Video on social media prompts outrage, investigation

The young mother checked her phone during a work break and couldn’t believe what she was seeing.

Photos and videos of her 7-month-old daughter, Annora Anderson, being sat underneath a huge bucket of water at the Greenwood splash park as it filled and then dumped directly on her were playing again and again on Facebook.

Her breath left her chest. She started crying hysterically.

She saw her daughter’s physical reaction to being terrified as the water hit her, wondered if she had inhaled any water and asked why her babysitter would do such a thing.

“There is no way she should have been under that,” said the baby’s mother, Brittany Dixon. “There is no need for it. No matter how many times you put her under that bucket of water, she is not going to like it. She is going to cry every time. She is a baby. There is no reason for her to be under there.”

No one knows how many times the water was dumped on Nora, but the woman who took the video said it happened more than once. That video shows the force of the water surprising the baby, who is crying when she is carried away.

Fellow visitors at the splash park and thousands of Facebook users shared the mother’s outrage, and some got Greenwood police involved. Now, a police and Department of Child Services investigation is underway.

The babysitter has not been arrested or charged. The infant, who the mother calls Nora, was examined in an emergency room Wednesday night and had not inhaled any water and had no injuries, Dixon said.

The incident happened Wednesday afternoon at the Greenwood splash park. A woman called police and asked that an officer check on a baby at the splash pad, and the officer spoke with the caregiver and saw that the baby was having fun in the water.

Case closed. Until a few hours later.

Police received an email from someone in Louisville, Kentucky, who was disturbed by a video posted on Facebook. Officer Randy Eck watched the video, called it concerning and started an investigation, according to a Greenwood police report.

He contacted the Department of Child Services, who had already been notified by a concerned person.

Police tracked down the woman who posted the video, who told officers that she was uncomfortable with how a woman was treating a baby at the splash pad on Wednesday afternoon. She said the caregiver allowed the overhead bucket to fill with water and dump several times directly on the child, sitting below it on the ground, the report said.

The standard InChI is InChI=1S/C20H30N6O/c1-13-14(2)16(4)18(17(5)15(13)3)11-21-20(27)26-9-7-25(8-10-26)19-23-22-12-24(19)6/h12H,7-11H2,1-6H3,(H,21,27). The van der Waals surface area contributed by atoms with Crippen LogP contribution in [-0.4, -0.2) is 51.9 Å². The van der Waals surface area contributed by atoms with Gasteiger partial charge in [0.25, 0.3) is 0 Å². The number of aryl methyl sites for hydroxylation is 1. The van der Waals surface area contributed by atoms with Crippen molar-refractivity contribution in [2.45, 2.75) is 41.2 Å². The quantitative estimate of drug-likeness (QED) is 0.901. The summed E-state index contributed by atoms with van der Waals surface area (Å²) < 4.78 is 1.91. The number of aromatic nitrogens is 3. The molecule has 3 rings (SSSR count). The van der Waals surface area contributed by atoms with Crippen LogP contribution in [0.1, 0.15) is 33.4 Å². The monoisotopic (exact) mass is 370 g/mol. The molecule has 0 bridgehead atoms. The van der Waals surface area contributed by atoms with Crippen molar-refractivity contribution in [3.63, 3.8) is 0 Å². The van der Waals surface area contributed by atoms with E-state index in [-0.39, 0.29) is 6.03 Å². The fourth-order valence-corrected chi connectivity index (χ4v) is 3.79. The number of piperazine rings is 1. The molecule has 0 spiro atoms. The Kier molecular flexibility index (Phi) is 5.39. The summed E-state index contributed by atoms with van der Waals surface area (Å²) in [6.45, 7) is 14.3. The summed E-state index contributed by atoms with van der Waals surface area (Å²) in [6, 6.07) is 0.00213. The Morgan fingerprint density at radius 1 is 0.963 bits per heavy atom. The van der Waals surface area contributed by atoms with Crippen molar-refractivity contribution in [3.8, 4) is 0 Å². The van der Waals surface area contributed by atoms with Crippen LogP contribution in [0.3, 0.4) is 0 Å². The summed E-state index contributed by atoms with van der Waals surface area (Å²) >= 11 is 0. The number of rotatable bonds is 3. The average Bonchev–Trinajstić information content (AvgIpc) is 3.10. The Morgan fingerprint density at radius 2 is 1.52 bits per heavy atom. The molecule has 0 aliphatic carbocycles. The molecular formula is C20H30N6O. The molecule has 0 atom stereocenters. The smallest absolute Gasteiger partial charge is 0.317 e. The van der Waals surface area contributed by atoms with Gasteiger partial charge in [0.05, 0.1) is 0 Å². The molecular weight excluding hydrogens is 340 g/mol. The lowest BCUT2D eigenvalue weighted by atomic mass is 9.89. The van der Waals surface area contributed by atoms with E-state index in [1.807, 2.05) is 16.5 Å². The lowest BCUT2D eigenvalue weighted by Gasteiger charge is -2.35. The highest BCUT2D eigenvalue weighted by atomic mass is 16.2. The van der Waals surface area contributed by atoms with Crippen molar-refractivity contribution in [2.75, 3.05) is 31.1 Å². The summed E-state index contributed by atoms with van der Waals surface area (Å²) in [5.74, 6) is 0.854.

The caregiver also had the child walk barefoot on hot pavement and the child screamed and cried as though it was in pain, the witness said. The babysitter pushed her so high on a swing that she almost fell out and allowed a teenager with them to curse at the baby while telling her to shut up, the report said.

Other families at the splash pad on Wednesday afternoon were upset with what they witnessed and left, the witness told police.

Social media helped the witness identify and track down the mother, and the two had already spoken by the time police started the investigation.

The video had been viewed more than 170,000 times in the first 24 hours. Emergency room doctors had already seen the video when Dixon brought Nora in to be checked, they told her.

Dixon, who is a single mother in Greenwood, got to her babysitter’s home to pick up Nora and all of their belongings as soon as she could after work. She said the babysitter told her that Nora was having fun, she wasn’t trying to hurt her and that people need to mind their own business.

“She kept trying to talk to me, and I just kept telling her she was in the wrong,” Dixon said.

Dixon was angry, but decided to let investigators handle the situation.

“They don’t know if it was malicious or a poor choice of judgment,” Dixon said. “That’s what is running through everyone’s head right now.”

The babysitter could not be reached for comment Thursday.

Dixon said the babysitter had taken good care of Nora for the past three months. She watched her for long hours, six days a week while Dixon worked in door-to-door sales. The time away from her child was not ideal, but was necessary in the long run for her and her daughter, Dixon said.

She met the babysitter through a coworker, had spent time with her, saw how the caregiver’s children behaved, that their home was clean and said she took a genuine interest in her daughter.

“You can never be so sure of how that person is going to act with your kid when you’re not there,” Dixon said. “If you have any doubts or gut feelings, stick with them and don’t let that person around your child. No situation is too petty.”

Dixon has enrolled Nora in a church day care, and the child’s father or great-grandparents will care for her in the evenings.

Michele Holtkamp is editor of the Daily Journal. She can be reached at or 317-736-2774.